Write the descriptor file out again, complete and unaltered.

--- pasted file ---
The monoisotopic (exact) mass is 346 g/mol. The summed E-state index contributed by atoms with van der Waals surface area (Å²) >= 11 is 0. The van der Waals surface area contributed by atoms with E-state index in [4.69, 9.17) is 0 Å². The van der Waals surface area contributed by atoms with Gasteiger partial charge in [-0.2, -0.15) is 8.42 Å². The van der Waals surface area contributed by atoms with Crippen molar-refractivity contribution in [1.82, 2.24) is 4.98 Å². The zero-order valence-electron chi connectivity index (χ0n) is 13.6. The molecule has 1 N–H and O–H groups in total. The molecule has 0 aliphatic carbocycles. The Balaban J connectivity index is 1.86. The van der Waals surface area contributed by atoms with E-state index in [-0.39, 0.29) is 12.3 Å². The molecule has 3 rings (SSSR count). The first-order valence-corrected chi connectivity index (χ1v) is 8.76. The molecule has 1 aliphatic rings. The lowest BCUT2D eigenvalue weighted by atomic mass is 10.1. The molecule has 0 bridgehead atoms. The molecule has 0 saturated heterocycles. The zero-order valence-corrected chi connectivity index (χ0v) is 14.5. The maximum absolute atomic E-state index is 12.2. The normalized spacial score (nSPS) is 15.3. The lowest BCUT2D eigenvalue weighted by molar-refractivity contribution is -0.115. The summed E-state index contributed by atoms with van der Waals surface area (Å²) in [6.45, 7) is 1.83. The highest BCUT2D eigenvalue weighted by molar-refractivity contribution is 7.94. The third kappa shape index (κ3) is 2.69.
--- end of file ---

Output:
The monoisotopic (exact) mass is 346 g/mol. The summed E-state index contributed by atoms with van der Waals surface area (Å²) >= 11 is 0. The van der Waals surface area contributed by atoms with E-state index in [4.69, 9.17) is 0 Å². The van der Waals surface area contributed by atoms with Gasteiger partial charge in [-0.2, -0.15) is 8.42 Å². The van der Waals surface area contributed by atoms with Crippen molar-refractivity contribution in [1.82, 2.24) is 4.98 Å². The zero-order valence-electron chi connectivity index (χ0n) is 13.6. The molecule has 1 N–H and O–H groups in total. The molecule has 0 aliphatic carbocycles. The Balaban J connectivity index is 1.86. The van der Waals surface area contributed by atoms with E-state index in [-0.39, 0.29) is 12.3 Å². The molecule has 3 rings (SSSR count). The first-order valence-corrected chi connectivity index (χ1v) is 8.76. The molecule has 1 aliphatic rings. The lowest BCUT2D eigenvalue weighted by atomic mass is 10.1. The molecule has 0 bridgehead atoms. The molecule has 0 saturated heterocycles. The zero-order valence-corrected chi connectivity index (χ0v) is 14.5. The maximum absolute atomic E-state index is 12.2. The normalized spacial score (nSPS) is 15.3. The lowest BCUT2D eigenvalue weighted by molar-refractivity contribution is -0.115. The summed E-state index contributed by atoms with van der Waals surface area (Å²) in [6.45, 7) is 1.83. The highest BCUT2D eigenvalue weighted by molar-refractivity contribution is 7.94. The third kappa shape index (κ3) is 2.69.